Live Distributed Objects is a technology for creating drag-and-drop applications with dynamic content transported using Isis2 multicasts (see isis2.codeplex.com). The technology can also be used with other
multicast infrastructures, but our work here has focused on Isis2. One should think in terms of a collaborative application created much like one creates a powerpoint slide or a web page, then shared (via file system, email, etc), but then “activated”
on each platform that will use it. At that activation step the copies sync with one-another, so that all have identical replicated state. Subsequent updates originating in any one copy would be applied, in order, to the other copies, perhaps causing
an update to the visualization.
LDO manages itself (if you wish, manages the contents of the shared application) in much the same manner that it manages updates to the display data. Thus one can reconfigure an LDO application at one copy and the other versions will also reconfigure,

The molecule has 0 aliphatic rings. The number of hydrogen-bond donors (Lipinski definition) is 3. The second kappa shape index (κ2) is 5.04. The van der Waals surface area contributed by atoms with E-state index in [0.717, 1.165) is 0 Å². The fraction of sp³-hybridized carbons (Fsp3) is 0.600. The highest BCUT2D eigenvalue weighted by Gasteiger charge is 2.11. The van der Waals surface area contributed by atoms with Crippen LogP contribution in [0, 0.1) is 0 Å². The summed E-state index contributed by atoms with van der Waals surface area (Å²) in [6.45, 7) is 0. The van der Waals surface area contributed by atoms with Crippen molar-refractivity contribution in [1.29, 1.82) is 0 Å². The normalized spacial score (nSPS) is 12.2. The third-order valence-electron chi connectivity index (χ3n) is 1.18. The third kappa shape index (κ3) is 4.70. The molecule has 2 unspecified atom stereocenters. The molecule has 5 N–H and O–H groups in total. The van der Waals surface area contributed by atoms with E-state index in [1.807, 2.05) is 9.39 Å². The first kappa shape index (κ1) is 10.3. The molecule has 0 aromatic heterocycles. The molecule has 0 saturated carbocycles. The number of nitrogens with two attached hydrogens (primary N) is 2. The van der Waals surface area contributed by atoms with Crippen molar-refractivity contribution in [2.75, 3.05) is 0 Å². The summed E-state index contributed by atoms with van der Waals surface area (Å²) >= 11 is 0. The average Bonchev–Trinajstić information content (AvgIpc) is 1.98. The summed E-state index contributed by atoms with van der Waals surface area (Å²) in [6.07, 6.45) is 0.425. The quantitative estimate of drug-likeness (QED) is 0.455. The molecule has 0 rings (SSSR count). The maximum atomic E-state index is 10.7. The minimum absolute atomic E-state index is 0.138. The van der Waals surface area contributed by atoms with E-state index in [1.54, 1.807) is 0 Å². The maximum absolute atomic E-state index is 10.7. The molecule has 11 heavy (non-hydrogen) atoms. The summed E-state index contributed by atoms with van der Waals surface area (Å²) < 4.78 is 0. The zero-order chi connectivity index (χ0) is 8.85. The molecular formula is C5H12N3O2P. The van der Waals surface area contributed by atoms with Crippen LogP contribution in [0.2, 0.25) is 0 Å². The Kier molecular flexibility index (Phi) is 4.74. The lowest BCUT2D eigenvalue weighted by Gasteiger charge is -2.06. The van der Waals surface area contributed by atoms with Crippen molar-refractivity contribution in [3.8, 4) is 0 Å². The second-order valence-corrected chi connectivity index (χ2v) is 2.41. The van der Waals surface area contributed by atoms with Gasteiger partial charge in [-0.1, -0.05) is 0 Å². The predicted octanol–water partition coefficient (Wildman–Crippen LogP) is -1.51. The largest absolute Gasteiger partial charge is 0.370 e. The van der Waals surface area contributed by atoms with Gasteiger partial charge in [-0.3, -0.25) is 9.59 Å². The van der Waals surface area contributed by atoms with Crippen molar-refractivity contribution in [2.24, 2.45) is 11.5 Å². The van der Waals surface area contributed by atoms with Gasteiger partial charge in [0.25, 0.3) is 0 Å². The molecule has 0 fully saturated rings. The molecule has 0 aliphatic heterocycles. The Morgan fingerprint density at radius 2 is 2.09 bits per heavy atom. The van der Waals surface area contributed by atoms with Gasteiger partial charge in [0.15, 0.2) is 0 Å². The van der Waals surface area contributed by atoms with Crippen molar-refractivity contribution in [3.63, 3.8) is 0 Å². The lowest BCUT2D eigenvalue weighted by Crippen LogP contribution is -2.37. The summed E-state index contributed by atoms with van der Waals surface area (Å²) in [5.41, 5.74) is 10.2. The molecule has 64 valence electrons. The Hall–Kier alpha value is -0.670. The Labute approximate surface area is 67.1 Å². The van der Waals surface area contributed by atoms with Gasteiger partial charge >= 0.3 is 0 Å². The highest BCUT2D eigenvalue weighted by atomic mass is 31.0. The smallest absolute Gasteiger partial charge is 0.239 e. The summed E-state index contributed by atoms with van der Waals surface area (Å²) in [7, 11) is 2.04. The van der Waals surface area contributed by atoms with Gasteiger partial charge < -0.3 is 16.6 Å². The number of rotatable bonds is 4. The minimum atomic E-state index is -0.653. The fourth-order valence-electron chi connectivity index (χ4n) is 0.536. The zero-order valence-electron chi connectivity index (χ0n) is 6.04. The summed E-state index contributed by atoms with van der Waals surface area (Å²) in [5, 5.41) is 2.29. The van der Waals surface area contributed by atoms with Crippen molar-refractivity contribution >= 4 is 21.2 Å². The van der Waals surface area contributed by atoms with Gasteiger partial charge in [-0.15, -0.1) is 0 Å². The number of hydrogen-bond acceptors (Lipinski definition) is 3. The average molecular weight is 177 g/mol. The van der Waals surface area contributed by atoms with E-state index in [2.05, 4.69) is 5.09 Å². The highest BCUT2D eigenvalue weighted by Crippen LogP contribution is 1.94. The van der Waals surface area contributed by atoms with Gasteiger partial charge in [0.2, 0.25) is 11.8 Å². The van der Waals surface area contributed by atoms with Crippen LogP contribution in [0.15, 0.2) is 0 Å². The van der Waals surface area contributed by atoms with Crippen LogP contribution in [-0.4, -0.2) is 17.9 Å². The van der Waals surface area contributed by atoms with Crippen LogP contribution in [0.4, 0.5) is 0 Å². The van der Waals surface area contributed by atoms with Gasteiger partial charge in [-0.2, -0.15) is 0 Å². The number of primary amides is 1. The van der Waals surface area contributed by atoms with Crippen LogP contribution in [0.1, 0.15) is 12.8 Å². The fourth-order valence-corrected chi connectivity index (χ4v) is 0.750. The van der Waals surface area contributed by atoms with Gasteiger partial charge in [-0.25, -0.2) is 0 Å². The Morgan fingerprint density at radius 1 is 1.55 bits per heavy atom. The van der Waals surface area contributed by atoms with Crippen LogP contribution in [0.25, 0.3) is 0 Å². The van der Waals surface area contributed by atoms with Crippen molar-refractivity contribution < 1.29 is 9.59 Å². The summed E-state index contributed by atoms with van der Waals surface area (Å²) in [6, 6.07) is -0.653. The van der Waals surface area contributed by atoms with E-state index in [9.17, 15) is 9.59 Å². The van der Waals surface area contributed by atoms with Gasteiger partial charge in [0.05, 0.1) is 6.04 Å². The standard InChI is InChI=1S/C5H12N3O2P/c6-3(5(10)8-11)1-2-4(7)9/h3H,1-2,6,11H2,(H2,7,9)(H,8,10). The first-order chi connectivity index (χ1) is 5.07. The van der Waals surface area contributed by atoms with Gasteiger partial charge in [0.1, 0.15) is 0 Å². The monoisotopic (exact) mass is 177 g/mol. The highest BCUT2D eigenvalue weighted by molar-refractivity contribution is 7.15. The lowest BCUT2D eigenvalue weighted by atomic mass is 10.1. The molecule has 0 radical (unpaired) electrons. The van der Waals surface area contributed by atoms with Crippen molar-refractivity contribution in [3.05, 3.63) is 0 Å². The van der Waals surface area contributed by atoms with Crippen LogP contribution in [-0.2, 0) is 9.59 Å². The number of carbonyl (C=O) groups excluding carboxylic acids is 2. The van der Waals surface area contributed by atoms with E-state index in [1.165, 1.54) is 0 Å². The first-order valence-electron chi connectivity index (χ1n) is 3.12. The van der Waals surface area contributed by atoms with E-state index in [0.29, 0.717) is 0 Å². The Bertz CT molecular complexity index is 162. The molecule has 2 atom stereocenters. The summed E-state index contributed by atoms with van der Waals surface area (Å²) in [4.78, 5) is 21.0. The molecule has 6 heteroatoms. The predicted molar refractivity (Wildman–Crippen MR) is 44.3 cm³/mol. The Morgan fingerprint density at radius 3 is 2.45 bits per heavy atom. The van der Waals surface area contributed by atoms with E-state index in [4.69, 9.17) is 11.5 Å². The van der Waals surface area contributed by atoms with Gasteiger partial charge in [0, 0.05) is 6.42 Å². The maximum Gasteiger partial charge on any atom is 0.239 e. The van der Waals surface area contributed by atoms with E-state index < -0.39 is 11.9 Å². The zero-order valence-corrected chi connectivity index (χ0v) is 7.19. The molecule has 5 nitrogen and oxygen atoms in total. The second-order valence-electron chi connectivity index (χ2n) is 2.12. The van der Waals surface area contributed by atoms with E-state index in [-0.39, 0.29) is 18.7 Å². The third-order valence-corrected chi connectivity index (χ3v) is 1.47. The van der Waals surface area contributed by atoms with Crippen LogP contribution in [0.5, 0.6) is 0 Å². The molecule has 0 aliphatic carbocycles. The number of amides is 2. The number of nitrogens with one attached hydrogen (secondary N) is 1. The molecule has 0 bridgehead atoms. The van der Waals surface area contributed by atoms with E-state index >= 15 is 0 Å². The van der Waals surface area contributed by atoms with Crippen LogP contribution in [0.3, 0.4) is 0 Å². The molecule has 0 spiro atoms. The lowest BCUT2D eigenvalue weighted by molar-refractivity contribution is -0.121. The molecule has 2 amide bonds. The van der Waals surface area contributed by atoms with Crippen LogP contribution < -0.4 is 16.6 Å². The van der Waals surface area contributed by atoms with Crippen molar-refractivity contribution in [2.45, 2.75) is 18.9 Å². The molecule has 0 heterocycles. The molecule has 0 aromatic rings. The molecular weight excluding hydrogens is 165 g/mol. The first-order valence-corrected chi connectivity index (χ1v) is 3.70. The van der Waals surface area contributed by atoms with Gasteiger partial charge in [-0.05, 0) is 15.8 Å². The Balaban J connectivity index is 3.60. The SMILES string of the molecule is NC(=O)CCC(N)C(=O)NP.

in a seamless and near real-time manner.
LDO was originally created by Krzys Ostrowski as part of his PhD research; papers on the work are posted on the Live Distributed Objects web page at Cornell. The port to a more modern version of Windows and to Isis2 was done by Herat Gandhi and Suman
Somasundar in 2013 as part of the GridCloud effort, which seeks to pull together a variety of powerful computation tools for use by operators of the evolving smart power grid.